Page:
“About damn time. Tim Sloan should have been fired a long time ago,” Senator Elizabeth Warren said on Twitter. Wells Fargo CEO Tim Sloan stepped down Thursday, after a rocky tenure during which the deeply troubled bank dealt with a seemingly unending wave of scandals.
Sloan said in a statement he will give up his roles as CEO, president and a member of the bank’s board of directors effective immediately. He will retire from the bank completely on June 30.
Sloan led the banking giant for less than three years. A longtime insider, Sloan was chosen to replace outgoing CEO John Stumpf, who resigned in October 2016 after Wells Fargo employees were found to have fraudulently opened millions of bank accounts in order to meet the company’s unrealistic sales goals.
While Sloan sought to bring Wells back from the accounts scandal, new improprieties repeatedly came to light. The bank was found to have tacked unnecessary auto insurance onto the accounts of car loan customers. Tens of thousands of customers were unable to afford the payments and, in many cases, got their cars repossessed. The bank also foreclosed on the homes of hundreds of customers accidentally.
Those are just two examples in what became a game of scandal “whack-a-mole” at the nation’s second-largest bank.
Wells Fargo’s board of directors said Thursday it chose Allen Parker, who is currently the bank’s general counsel, as interim CEO and president. The bank also said in a statement that it will be looking at external candidates for its next CEO. Sloan was chief financial officer under Stumpf, and was not a popular choice as CEO. While Sloan said he had no knowledge of the bank’s bad practices, many experts felt Wells needed someone from the outside to help clean up its act.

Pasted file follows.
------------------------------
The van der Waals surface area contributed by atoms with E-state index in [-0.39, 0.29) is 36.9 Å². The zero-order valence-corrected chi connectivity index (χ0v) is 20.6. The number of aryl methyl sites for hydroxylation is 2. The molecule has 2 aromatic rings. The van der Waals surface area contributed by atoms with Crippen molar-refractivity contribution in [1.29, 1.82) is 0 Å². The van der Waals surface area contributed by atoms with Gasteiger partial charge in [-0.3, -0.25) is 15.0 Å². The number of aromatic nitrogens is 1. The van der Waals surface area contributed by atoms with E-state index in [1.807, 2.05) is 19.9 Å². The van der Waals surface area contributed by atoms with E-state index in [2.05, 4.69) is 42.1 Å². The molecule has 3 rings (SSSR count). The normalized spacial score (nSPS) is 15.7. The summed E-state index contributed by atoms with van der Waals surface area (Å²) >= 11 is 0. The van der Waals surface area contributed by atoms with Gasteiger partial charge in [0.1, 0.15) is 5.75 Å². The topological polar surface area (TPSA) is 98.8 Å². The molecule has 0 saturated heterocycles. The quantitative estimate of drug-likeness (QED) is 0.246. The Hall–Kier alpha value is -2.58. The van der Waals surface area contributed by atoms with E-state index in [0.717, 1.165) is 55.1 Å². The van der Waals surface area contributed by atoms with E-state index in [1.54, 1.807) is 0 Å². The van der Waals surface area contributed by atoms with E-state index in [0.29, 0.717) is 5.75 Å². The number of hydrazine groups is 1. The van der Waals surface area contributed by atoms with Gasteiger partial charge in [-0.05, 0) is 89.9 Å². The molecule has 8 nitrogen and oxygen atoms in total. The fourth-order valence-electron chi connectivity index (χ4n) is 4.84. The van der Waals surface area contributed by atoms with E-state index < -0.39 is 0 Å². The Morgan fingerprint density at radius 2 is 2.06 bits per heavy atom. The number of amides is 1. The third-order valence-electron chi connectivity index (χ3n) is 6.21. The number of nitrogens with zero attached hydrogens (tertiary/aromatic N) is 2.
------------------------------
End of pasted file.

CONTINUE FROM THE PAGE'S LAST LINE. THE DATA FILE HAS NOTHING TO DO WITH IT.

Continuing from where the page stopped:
Federal regulators lost patience with Wells Fargo’s continued bad behavior and inflicted harsh punishments. Wells had to pay a $1 billion fine to the Consumer Financial Protection Bureau and the Office of the Comptroller of the Currency. But more importantly, the Federal Reserve stepped in and handcuffed Wells’ ability to grow its business until the bank could prove that it had gotten its house in order.
“I have focused on leading a process to address past issues and to rebuild trust for the future,” Sloan said in a statement Thursday. “We have made progress in many areas … and there remains more work to be done.”
The bank has also drawn the ire of politicians on both sides of the aisle. Sloan was a favorite target of Senator Elizabeth Warren, who crusaded against Wall Street and the big banks as a Senator from Massachusetts and continues to do so in her campaign for the presidency in 2020.
“About damn time. Tim Sloan should have been fired a long time ago,” Warren said on Twitter.
Due to the harsh political climate facing Wells Fargo, and considering it could get worse as the 2020 election approaches, it was maybe the right time for Sloan to step down, analysts said.
“(Wells Fargo) was going be a punching bag through 2020 if he didn’t step down,” said Kyle Sanders, a bank analyst with Edward Jones who covers Wells Fargo.
Earlier this month, Sloan testified before Congress, assuring the House Financial Services Committee that “Wells Fargo is a better bank than it was three years ago, and we are working every day to become even better.”
But lawmakers from both political parties were skeptical.
And a few days later, the company revealed in a filing to a government regulator that Sloan would be getting a $2 million bonus for 2018.
That prompted California Democrat Maxine Waters, who runs the House Financial Services Committee, to call for him to be “shown the door.”
Wells Fargo shares rose 2.2 percent to $50.18 in after-hours trading.